The Necessity of a Cause, and Time:

Con claims that it is very necessary that the universe requires a cause, because with in the universe time is working (and with time you have to have a cause of the existence). However, this is a logical contradiction, because there cannot be a cause of time, if time is required for causation to exist in the first place. So it's safe to say, that the argument presented by my opponent is not very coherent to say the least.

I will break down my opponent's syllogism, to demonstrate my point further.

P1: "11. There can be no cause and effect unless there is time."

This is most likely correct, however, this destroys your entire case. You are arguing for the existence of a timeless cause, but this cannot be true by your own premise here. If there can be no cause without time, then there can be no timeless cause of any kind (which falls in line with my argument).

P2: "12. The universe has a cause"

This is a contradiction to your first premise. If causation can only exist if time exists, then there can be no cause independent of time, and the cause of the universe (which would have to to be the cause of time) would be most likely independent of time. Thus, your entire argument fails miserably.

If time is required for causation, then one could look at the universe as:

(i) The set which contains all things which have causes

Of course, there cannot be a cause, of the set which contains all things which have causes. This just brings us to Russell's Paradox (which shows the absurdities of including a set as part of itself).

"Unless you can deny the universe of time you cant deny a cause." - yoda878

This is clearly not the case, as I have demonstrated.


"Where there is time there has to be a cause that is a physic law." -yoda878

This is clearly false. I even posted a quote from a Physicist speaking about uncaused events in physics in my last round, so it's clear my opponent does not plan on engaging much of what I had to say in the last round. Just because time is needed for causation, that doesn't mean that uncaused events cannot happen in time. This is a clear non-sequitur.

"We may not know the cause but we know the first cause necessarily had to happen we are here, is here so there was a cause. Otherwise if there was not a cause there is not you, there is nothing. To take the cause away is just silly. But it would be nice a pleasant to think." - yoda878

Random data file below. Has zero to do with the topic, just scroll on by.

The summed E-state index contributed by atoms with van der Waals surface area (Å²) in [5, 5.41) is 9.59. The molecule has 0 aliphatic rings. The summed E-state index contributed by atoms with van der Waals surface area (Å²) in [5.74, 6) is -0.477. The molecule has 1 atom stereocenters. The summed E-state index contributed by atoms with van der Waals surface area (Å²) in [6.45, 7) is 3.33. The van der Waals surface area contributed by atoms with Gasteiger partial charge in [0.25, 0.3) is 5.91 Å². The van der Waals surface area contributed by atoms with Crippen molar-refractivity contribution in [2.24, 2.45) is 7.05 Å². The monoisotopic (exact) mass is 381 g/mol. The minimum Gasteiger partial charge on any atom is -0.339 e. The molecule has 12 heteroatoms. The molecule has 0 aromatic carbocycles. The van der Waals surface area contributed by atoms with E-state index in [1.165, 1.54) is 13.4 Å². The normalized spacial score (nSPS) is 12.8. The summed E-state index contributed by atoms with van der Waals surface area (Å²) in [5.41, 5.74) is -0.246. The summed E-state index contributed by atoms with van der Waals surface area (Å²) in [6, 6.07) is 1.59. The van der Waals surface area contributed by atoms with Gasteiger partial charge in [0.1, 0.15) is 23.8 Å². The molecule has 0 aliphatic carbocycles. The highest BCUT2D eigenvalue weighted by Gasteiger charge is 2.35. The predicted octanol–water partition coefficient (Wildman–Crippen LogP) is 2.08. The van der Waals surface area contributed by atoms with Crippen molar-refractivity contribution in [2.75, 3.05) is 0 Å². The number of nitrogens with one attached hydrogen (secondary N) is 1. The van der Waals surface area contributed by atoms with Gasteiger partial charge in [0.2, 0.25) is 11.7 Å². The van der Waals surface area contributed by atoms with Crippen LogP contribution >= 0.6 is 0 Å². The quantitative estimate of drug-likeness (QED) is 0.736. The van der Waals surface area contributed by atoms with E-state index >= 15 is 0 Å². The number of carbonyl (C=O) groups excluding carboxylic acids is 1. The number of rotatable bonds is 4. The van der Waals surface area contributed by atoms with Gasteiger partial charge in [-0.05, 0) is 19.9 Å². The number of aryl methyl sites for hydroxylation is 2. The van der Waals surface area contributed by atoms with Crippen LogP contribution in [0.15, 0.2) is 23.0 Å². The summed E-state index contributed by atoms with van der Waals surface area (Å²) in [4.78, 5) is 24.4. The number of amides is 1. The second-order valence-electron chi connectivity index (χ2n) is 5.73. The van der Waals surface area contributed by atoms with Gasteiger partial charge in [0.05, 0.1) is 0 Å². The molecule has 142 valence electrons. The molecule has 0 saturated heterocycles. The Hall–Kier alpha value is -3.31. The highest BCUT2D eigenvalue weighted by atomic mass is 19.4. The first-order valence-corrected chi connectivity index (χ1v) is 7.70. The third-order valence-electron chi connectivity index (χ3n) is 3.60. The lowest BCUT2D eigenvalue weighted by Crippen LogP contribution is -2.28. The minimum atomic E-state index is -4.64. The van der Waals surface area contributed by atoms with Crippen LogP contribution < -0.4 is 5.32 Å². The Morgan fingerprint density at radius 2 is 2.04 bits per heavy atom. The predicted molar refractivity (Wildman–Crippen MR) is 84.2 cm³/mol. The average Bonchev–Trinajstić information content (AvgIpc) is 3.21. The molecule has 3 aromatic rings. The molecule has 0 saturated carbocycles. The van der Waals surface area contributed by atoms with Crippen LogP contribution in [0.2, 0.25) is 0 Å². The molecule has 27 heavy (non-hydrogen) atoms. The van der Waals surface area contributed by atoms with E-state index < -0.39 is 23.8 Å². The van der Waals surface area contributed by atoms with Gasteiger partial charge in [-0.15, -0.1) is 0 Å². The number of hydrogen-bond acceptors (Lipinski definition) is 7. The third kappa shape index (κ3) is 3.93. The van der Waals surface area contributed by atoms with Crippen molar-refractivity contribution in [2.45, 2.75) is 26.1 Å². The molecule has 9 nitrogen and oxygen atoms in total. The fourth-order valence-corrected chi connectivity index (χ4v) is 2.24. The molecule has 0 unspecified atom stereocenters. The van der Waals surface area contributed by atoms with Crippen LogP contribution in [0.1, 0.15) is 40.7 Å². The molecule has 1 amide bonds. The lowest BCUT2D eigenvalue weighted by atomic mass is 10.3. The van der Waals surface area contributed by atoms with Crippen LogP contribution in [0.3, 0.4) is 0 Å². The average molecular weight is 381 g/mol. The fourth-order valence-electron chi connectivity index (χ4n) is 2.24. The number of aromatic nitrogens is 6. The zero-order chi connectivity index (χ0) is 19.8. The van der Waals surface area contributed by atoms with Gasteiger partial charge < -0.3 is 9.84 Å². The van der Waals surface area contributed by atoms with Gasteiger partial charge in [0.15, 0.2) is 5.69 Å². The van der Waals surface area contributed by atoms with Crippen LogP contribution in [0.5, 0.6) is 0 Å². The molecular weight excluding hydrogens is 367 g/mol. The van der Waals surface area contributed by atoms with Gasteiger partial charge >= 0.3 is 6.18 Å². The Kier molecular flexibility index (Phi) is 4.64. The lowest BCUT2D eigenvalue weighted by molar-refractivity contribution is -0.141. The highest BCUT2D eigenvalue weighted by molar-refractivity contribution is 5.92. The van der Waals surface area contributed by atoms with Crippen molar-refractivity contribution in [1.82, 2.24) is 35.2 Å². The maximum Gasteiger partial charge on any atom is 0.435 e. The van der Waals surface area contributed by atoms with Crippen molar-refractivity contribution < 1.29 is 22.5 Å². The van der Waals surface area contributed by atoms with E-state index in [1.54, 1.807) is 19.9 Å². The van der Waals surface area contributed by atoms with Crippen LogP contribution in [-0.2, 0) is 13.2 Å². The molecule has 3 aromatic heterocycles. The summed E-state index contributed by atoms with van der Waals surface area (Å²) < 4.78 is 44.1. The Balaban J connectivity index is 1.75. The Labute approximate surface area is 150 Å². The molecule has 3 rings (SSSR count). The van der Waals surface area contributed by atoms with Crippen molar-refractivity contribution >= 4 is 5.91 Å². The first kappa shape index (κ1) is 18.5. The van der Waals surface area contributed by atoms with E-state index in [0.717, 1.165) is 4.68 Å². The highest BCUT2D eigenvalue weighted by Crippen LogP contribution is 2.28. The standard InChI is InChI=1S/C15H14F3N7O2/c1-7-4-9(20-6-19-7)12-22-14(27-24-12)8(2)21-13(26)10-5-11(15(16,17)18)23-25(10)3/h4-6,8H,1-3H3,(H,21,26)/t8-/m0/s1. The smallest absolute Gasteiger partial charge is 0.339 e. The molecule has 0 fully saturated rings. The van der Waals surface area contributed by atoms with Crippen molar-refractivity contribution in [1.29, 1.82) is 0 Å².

Actually, you admitted inadvertently, that the universe could have no cause. If time is required for cause and effect relation ships, then there could be no relationship between a timeless cause and an effect in time (this would be contradictory to the first premise of your syllogism).


It seems (with all due respect), that your entire rebuttal was an utter failure. you failed to address my "untriggered events" point from Quantum Mechanics and my "earlier in time" argument.

So, due to the fact that your response was self-defeating and you dodged many of my contentions, it's safe to say that your refutation can be dismissed.

Continuing My Case: David Hume's Definition of Causation

"Contiguity in time and place is therefore a requisite circumstance to the operation of all causes...Priority in time is...another requisite circumstance in every case.... third circumstance [is] that of constant conjunction betwixt the cause and the effect. Every object like the cause produces always some object like the effect. Beyond these three circumstances of contiguity, priority, and constant conjunction I can discover nothing in this cause." - David Hume [1]


However, a cause of time would be timeless. This definitely does not fall in line with Hume's definition of causation (which is the most famous and influential definition of a cause).

Continuing My Case: When could an event, logically be considered an event with a cause?

I would personally argue:



P1: x has a cause, if x is a consequence of that which occurs earlier to x

P2: There was no earlier to The Big Bang, the Planck Epoch (0 to 10−43 seconds) was the earliest period

P3: The universe could not have been a consequence of that which occurred earlier to the universe

C: The universe is not something which had a cause

Remember, even simultaneous causation should still have causal dependencies which must be in place